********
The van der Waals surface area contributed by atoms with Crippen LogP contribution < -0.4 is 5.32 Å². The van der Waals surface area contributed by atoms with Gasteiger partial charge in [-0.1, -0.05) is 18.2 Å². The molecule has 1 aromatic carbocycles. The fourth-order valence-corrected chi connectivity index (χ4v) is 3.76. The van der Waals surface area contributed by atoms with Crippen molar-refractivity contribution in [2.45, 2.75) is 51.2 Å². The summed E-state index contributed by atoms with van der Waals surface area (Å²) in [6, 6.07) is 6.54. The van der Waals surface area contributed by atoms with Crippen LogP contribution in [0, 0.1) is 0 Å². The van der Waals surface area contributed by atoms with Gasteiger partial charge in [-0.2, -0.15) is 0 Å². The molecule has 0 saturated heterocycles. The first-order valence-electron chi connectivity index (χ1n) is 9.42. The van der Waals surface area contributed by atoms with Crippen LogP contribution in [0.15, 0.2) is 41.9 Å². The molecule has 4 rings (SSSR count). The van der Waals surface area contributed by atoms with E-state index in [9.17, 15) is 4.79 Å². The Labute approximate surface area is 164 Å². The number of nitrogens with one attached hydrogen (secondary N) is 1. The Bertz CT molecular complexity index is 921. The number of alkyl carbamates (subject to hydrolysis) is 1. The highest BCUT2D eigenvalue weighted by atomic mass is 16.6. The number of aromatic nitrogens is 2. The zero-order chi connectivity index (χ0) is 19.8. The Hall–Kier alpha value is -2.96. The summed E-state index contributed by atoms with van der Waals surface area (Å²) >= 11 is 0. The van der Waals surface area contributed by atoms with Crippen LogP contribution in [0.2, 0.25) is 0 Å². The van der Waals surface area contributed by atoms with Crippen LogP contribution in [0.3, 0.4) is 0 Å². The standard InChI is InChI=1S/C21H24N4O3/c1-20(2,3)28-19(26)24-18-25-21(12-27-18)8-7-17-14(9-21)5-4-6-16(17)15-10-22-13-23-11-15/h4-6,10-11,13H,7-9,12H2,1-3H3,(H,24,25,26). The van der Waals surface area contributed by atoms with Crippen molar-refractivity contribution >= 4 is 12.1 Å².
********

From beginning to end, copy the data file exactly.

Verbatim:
The van der Waals surface area contributed by atoms with Crippen LogP contribution < -0.4 is 5.32 Å². The van der Waals surface area contributed by atoms with Gasteiger partial charge in [-0.1, -0.05) is 18.2 Å². The molecule has 1 aromatic carbocycles. The fourth-order valence-corrected chi connectivity index (χ4v) is 3.76. The van der Waals surface area contributed by atoms with Crippen molar-refractivity contribution in [2.45, 2.75) is 51.2 Å². The summed E-state index contributed by atoms with van der Waals surface area (Å²) in [6, 6.07) is 6.54. The van der Waals surface area contributed by atoms with Crippen LogP contribution in [0, 0.1) is 0 Å². The van der Waals surface area contributed by atoms with Gasteiger partial charge in [-0.2, -0.15) is 0 Å². The molecule has 0 saturated heterocycles. The first-order valence-electron chi connectivity index (χ1n) is 9.42. The van der Waals surface area contributed by atoms with Crippen LogP contribution in [0.15, 0.2) is 41.9 Å². The molecule has 4 rings (SSSR count). The van der Waals surface area contributed by atoms with E-state index in [9.17, 15) is 4.79 Å². The Labute approximate surface area is 164 Å². The number of nitrogens with one attached hydrogen (secondary N) is 1. The Bertz CT molecular complexity index is 921. The number of alkyl carbamates (subject to hydrolysis) is 1. The highest BCUT2D eigenvalue weighted by atomic mass is 16.6. The number of aromatic nitrogens is 2. The zero-order chi connectivity index (χ0) is 19.8. The Hall–Kier alpha value is -2.96. The summed E-state index contributed by atoms with van der Waals surface area (Å²) >= 11 is 0. The van der Waals surface area contributed by atoms with Crippen LogP contribution in [0.2, 0.25) is 0 Å². The van der Waals surface area contributed by atoms with Crippen LogP contribution in [0.3, 0.4) is 0 Å². The standard InChI is InChI=1S/C21H24N4O3/c1-20(2,3)28-19(26)24-18-25-21(12-27-18)8-7-17-14(9-21)5-4-6-16(17)15-10-22-13-23-11-15/h4-6,10-11,13H,7-9,12H2,1-3H3,(H,24,25,26). The van der Waals surface area contributed by atoms with Crippen molar-refractivity contribution >= 4 is 12.1 Å².